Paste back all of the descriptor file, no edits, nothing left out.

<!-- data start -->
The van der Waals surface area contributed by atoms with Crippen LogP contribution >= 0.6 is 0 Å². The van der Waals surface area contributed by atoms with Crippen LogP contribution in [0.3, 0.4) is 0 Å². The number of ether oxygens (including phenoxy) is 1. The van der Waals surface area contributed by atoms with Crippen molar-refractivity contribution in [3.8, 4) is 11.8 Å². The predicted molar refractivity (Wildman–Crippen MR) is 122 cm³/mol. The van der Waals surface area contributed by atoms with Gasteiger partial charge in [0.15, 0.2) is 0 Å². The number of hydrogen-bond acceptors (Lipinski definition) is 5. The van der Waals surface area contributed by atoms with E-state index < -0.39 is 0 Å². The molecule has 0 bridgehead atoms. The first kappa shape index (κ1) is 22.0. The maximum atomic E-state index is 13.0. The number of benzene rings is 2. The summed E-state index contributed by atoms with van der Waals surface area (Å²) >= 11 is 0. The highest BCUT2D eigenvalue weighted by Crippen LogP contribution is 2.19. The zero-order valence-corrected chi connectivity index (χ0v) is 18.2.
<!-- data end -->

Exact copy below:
The van der Waals surface area contributed by atoms with Crippen LogP contribution >= 0.6 is 0 Å². The van der Waals surface area contributed by atoms with Crippen LogP contribution in [0.3, 0.4) is 0 Å². The number of ether oxygens (including phenoxy) is 1. The van der Waals surface area contributed by atoms with Crippen molar-refractivity contribution in [3.8, 4) is 11.8 Å². The predicted molar refractivity (Wildman–Crippen MR) is 122 cm³/mol. The van der Waals surface area contributed by atoms with Gasteiger partial charge in [0.15, 0.2) is 0 Å². The number of hydrogen-bond acceptors (Lipinski definition) is 5. The van der Waals surface area contributed by atoms with E-state index < -0.39 is 0 Å². The molecule has 0 bridgehead atoms. The first kappa shape index (κ1) is 22.0. The maximum atomic E-state index is 13.0. The number of benzene rings is 2. The summed E-state index contributed by atoms with van der Waals surface area (Å²) >= 11 is 0. The highest BCUT2D eigenvalue weighted by Crippen LogP contribution is 2.19. The zero-order valence-corrected chi connectivity index (χ0v) is 18.2.